No Match Found
While Calgary is following many of the real estate trends we’re seeing across Canada, we have a slightly different outlook—in large part because of the impacts related to a struggling oil and gas sector. At the same time, we’re seeing some bright spots, as the real estate industry adapts to a market that’s changing but is also experiencing an acceleration of trends that were already underway. It’s a similar story in Edmonton, where my colleague David Yee, PwC Canada’s Edmonton Real Estate Leader, has outlined what to expect for Alberta’s capital city and some strategies for navigating a changing business landscape in the coming months and year.
The COVID-19 pandemic has exacerbated some of the challenges for Calgary’s downtown core, which has been grappling with waves of layoffs in the energy sector over the past few years. The overall commercial vacancy rate downtown is 28.7%, according to recent statistics from CBRE for the third quarter of 2020. And downtown rental rates are among the lowest in Canada.
But CBRE also points to significant opportunities for tenants willing to commit to longer-term deals. Some of Calgary’s technology companies and start-ups are moving into prime downtown space, taking advantage of more affordable rates next to major energy companies (which are potential clients). In September, for example, local technology companies Symend and Userful leased a total of 105,000 square feet at Calgary’s First Tower.
COVID-19 is also affecting the Plus 15 pedestrian corridor, whose retail stores are dependent on foot traffic passing between buildings. But we’re not seeing an emptying out of downtown that we might expect as people work from home during the pandemic. That’s because, as our recent Canadian workforce of the future survey showed, Albertans tend to be more comfortable returning to the workplace than employees in other parts of the country. We also see a desire among many Calgary businesses to maintain the social aspect of work, have face-to-face meetings and connect with people in ways they can’t over a video chat.
Many landlords are looking to respond in 2021 by working with their tenants to reimagine the future of work through new ways to configure office space for physical distancing requirements. If a tenant could previously fit 150 people onto one floor but can now only accommodate 100 employees, there’s an opportunity for landlords to help them adapt by renovating the space. Some are also trying to appeal to tenants in the technology and other creative industries with modern aesthetics and amenities.
Another trend that’s different in Calgary this year is the question of suburbanization, which we found signs of being on the rise in some areas of Canada as some people adjust to working remotely and look for more space than homes in places like Toronto tend to offer. This is likely due in part to the fact that Calgary has a smaller downtown condo market compared to other cities. And with ongoing uncertainty about jobs and the economy, some Calgarians may not be ready to make significant life changes.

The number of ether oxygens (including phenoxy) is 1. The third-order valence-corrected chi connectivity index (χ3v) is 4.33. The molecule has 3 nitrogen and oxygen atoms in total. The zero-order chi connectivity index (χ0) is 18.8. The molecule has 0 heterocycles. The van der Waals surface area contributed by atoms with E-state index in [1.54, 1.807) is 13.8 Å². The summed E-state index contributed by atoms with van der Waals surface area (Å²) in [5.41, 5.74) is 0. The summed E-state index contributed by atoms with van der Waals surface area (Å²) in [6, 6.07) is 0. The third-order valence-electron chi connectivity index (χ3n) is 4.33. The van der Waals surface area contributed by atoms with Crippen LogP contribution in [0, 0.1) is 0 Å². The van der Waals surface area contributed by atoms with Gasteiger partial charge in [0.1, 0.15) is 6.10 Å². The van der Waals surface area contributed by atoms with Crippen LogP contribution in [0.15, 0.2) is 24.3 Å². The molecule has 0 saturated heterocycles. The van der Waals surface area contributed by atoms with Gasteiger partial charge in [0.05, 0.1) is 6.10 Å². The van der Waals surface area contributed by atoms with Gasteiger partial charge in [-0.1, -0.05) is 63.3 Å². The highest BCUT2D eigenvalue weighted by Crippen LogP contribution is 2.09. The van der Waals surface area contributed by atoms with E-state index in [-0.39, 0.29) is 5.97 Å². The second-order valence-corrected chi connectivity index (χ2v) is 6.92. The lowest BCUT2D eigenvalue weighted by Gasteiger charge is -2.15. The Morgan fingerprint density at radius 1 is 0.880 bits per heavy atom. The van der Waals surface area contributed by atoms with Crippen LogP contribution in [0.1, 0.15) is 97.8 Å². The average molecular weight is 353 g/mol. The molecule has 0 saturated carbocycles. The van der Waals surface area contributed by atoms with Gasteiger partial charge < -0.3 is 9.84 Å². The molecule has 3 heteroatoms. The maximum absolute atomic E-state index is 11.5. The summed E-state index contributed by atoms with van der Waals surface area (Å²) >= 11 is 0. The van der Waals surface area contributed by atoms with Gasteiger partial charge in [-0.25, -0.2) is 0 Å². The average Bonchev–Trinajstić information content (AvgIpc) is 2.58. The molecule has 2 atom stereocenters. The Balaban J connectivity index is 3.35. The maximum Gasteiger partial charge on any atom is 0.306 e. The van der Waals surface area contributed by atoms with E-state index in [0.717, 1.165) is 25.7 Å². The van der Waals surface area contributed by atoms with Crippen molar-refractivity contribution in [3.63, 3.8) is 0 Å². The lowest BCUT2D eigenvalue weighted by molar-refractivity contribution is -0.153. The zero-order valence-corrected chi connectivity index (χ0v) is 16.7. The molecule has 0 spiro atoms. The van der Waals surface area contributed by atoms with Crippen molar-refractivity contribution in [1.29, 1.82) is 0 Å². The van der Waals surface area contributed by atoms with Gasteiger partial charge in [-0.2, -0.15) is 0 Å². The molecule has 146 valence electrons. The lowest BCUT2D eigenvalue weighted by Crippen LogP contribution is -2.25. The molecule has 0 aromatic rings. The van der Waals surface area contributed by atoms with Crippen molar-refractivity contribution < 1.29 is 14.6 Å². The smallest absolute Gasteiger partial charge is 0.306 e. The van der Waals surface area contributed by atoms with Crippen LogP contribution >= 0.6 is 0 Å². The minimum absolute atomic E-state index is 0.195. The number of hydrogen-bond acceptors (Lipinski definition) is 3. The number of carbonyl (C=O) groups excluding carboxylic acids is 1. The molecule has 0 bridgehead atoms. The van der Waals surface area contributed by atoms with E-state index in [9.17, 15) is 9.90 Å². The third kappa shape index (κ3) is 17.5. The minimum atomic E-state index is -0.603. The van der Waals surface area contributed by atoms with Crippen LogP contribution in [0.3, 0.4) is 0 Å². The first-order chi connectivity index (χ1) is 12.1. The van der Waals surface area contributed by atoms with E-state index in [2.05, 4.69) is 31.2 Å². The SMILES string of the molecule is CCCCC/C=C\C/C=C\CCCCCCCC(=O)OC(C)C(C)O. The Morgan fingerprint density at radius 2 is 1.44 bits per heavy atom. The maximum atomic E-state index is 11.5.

Housing starts in Calgary are down 19% so far this year, which is a steeper fall compared to the 1% decline for metropolitan areas across Canada. But the decline was just 4% for single-detached homes, and we’ve also seen new residential developments planned for Calgary recently, such as Dream Unlimited’s announcement this summer that it’s investing CA$2.5 billion in the Alpine Park mixed-use project in the city’s southwest. The project, which will span 15 years, reflects continued optimism about Calgary’s longer-term economic prospects.
Perhaps the biggest bright spot in Calgary is industrial real estate. While CBRE says the construction pipeline has reached its lowest point since Q2 2017, it expects it to pick up over the coming quarters due to rising demand related to e-commerce and food distribution. We’ve also seen an acceleration since the start of the pandemic of the trend toward repurposing retail space for last-mile delivery as well as continued expansion of warehouse space near Calgary’s airport.
As Calgary grows into a significant warehousing and distribution centre, the main constraint is access to water. This makes water rights a valuable feature for industrial development, balanced in part by the fact that warehouse spaces don’t need access to a lot of water.
All of these changes in Calgary point to the resilience of our local real estate industry. Even as we grapple with uncertainty about the pandemic and the economy in the coming months, real estate players continue to adapt and find new opportunities to reimagine real estate in 2021 and beyond.